This picture, executed between 1866 and 1867, marked the beginning of a fundamental period in Impressionism, that of painting en plein air, in the open air. Between 1865 and 1866 Monet worked on a Dejeuner sur l'herbe inspired by the famous painting of Manet of 1863 (Musee d'Orsay), and sought to develop a personal relationship with nature by painting as much as possible from life. All that survives of the Dejeuner sur l'herbe (known as The Picnic in English) are three preparatory studies and the central parts of the picture, as the artist never finished it: he had retouched it on the basis of comments made by Courbet but afterwards regretted the changes he had made, and rolled up the canvas and left it in the house at Chailly, which he had to abandon as he was unable to pay the rent. He gave the painting to his landlord in lien, and when he reclaimed it, several years later, found it moldy and damaged by the damp in several places. Later he decided to work on a similar subject exclusively en plein air, without preparatory studies: Women in the Garden. This was a picture of considerable size and Monet himself said of it: "I really painted this canvas on the spot, looking directly at nature, something that was not done at the time. I had made a hole in the ground, a sort of pit, and gradually lowered my canvas into it, when it came to painting the upper part. I was working at Ville d'Avray, where I had sometimes been advised by Courbet, who came to see me." There is another anecdote about Courbet, who found the painter idle when he paid him a visit: when he asked why, he was told that he was waiting for the sun. Courbet replied that he could be painting the background in the meantime, but Monet did not accept the advice, arguing that he wanted to obtain a complete uniformity of light. This response is particularly significant, in that it underlines what was new about the Impressionist technique: it required in fact that every phase in the realization of the work be done outdoors, doing away with any intervention in the studio. In the painting reproduced here all the attention is focused on the light and the shadow of the trees, and the presence of the female figures is subordinate to the importance given to the natural setting. The artist is not interested in painting portraits in a landscape painting, or in explaining the reasons for the women's meeting, creating dynamics that would bring the stiffly posed figures to life and reveal their psychological attitudes, and so we should not be surprised at the lack of expression on their faces.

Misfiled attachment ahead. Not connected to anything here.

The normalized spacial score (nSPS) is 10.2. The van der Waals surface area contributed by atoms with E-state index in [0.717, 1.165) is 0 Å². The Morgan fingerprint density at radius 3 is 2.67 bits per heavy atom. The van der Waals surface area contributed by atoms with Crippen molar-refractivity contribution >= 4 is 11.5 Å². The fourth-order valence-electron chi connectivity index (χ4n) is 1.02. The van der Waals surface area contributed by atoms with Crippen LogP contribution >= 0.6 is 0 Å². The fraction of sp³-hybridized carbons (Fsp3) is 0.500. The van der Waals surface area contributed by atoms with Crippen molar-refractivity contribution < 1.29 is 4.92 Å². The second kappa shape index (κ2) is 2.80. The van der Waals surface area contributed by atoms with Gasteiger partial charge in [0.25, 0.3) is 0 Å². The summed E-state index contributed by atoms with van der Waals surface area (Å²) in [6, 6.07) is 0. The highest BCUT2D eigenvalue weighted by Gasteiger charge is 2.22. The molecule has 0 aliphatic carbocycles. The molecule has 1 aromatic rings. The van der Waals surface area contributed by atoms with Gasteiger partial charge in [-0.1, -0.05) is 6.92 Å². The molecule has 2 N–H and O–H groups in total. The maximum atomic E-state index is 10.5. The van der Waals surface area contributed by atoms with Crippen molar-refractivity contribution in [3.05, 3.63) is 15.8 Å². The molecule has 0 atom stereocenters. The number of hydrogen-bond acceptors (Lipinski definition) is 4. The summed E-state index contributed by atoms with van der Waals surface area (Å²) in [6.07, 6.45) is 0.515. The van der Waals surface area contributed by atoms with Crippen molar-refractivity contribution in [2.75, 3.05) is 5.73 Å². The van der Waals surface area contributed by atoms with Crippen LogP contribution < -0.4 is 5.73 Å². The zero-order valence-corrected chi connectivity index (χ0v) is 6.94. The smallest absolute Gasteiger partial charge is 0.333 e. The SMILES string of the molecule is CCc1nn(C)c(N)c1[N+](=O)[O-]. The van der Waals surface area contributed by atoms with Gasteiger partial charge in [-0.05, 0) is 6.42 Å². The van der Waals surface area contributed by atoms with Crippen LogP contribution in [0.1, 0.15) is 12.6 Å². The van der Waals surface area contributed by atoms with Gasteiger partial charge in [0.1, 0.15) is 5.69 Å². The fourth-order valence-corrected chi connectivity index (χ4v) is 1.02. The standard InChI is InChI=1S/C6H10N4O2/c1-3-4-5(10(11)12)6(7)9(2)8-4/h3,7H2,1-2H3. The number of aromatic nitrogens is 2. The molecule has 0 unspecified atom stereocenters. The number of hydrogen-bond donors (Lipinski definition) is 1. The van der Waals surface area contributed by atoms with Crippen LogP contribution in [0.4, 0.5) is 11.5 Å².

These artistic choices were very different from the values appreciated by the teachers of the Academy, and it is no wonder that the canvas was rejected by the Jury of the 1867 Salon.
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